In many DateTime manipulation test cases, we would want to create DateTime objects in a chronological order. Instead of constantly writing hard coded values like β€œ2022-03-21”, β€œ2022-03-22”, I could create relative moment objects for testing.

const today = moment()
const oneWeekLater = today.add(1, "week")
const twoWeeksLater = today.add(2, "week")

However, when we log the 3 values, it turns out that they all have the same date.

today.format() // "2022-03-17T15:16:52.538Z"
oneWeekLater.format() // "2022-03-17T15:16:52.538Z"
twoWeeksLater.format() // "2022-03-17T15:16:52.538Z"

This is because it turns out that all 3 constants refer to the same moment object, with the same datetime value. When we perform .add, moment mutates the original object rather than mutating a copy of that object.

Solution: Clone the moment object

Hence, the solution to this problem is rather straight forward β€” we simply have to clone the moment object before performing arithmetic operations.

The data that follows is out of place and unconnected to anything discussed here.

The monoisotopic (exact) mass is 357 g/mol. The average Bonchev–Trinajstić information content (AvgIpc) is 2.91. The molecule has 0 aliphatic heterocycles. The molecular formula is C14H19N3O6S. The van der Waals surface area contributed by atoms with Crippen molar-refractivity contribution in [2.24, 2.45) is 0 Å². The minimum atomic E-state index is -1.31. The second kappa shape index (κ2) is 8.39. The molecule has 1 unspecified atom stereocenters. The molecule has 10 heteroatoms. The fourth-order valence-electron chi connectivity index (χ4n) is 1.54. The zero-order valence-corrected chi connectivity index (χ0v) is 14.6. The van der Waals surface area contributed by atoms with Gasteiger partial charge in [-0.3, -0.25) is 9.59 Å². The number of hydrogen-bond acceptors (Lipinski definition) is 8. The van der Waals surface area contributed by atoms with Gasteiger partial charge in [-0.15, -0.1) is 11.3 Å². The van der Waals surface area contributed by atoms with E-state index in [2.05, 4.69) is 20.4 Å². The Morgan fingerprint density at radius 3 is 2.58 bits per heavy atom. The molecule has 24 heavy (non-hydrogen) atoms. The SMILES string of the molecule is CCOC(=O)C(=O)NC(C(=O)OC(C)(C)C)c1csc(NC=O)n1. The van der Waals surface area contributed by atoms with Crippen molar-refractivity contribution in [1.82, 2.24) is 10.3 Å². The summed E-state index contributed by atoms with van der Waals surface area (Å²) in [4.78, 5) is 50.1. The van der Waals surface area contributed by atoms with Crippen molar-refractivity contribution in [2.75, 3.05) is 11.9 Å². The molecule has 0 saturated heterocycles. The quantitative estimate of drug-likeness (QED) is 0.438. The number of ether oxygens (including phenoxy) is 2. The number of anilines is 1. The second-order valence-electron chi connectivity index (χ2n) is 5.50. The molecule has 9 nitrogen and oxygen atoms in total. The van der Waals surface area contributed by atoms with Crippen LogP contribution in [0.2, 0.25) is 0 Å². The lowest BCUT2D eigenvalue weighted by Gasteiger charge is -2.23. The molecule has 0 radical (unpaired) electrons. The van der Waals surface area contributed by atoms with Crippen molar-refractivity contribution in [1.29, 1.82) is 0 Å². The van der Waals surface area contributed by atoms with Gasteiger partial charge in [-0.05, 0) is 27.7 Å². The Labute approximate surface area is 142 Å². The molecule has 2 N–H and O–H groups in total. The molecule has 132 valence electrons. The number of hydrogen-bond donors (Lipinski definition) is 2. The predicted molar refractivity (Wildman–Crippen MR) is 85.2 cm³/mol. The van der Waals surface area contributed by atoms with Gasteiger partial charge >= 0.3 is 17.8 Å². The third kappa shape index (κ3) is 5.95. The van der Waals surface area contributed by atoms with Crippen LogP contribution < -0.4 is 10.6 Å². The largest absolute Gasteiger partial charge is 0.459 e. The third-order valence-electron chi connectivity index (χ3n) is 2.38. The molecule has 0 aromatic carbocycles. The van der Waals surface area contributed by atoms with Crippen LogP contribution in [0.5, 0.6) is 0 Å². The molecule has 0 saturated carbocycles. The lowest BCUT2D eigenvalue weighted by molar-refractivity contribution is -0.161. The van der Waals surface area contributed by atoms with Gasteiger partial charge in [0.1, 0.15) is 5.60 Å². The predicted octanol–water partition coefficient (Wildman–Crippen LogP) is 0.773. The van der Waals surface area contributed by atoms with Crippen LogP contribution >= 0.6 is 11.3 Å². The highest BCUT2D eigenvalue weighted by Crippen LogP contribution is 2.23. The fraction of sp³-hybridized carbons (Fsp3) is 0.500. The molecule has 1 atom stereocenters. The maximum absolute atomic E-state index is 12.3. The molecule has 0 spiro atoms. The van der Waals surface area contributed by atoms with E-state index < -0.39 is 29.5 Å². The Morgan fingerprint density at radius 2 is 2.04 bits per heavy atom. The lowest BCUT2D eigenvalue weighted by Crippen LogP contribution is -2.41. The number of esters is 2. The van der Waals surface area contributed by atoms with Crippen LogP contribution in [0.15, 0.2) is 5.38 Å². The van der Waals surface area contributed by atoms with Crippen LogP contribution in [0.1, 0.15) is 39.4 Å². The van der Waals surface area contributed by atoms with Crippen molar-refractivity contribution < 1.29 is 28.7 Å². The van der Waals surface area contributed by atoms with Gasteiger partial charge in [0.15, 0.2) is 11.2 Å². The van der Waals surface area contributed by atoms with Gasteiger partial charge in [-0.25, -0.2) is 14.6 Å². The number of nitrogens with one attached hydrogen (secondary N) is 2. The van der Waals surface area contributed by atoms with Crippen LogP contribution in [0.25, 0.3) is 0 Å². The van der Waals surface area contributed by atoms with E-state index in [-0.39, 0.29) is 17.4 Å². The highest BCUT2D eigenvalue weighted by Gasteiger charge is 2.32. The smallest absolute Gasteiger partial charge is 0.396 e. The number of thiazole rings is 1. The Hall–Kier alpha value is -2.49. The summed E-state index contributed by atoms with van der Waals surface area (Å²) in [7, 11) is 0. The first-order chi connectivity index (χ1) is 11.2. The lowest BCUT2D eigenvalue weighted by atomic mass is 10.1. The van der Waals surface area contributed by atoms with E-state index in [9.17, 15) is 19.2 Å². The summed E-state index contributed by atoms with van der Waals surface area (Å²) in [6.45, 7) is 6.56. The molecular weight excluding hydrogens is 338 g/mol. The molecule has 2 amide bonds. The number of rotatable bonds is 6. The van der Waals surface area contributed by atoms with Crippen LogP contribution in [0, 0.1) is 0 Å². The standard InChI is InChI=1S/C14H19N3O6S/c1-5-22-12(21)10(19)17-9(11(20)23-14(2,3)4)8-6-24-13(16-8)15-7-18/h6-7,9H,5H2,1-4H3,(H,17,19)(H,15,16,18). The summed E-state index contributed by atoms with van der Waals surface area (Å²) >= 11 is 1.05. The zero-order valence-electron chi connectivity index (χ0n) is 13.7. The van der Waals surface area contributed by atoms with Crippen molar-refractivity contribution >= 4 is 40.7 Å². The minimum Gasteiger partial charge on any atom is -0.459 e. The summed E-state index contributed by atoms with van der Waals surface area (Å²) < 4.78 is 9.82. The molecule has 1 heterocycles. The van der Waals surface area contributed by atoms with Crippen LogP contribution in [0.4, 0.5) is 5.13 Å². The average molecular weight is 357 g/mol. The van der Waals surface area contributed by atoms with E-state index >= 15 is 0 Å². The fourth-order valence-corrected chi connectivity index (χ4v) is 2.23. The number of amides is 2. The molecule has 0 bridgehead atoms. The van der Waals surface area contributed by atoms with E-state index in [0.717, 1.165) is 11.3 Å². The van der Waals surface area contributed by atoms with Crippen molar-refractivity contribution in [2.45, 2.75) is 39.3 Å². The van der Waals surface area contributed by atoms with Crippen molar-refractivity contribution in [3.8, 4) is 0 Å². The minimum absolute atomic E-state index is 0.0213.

const today = moment()
const oneWeekLater = today.clone().add(1, "week")
const twoWeeksLater = today.clone().add(2, "week")
today.format() // "2022-03-17T15:16:52.538Z"
oneWeekLater.format() // "2022-03-24T15:16:52.538Z"
twoWeeksLater.format() // "2022-03-31T15:16:52.538Z"

That way, we will get 3 unique moment objects and their respective datetime values.


Gotcha 2: moment().isValid()

For backend applications, it is pretty common to validate that the properties found in the request body are the specified type that we expect them to be. For validating that the requestBody has a property of the DateTime string format, this is a simple way of how we can create a function to check it.

const isDateTimeValid = (requestBody) => {
    return moment(requestBody.dateTime).isValid()
}

This function does work as intended for the happy paths.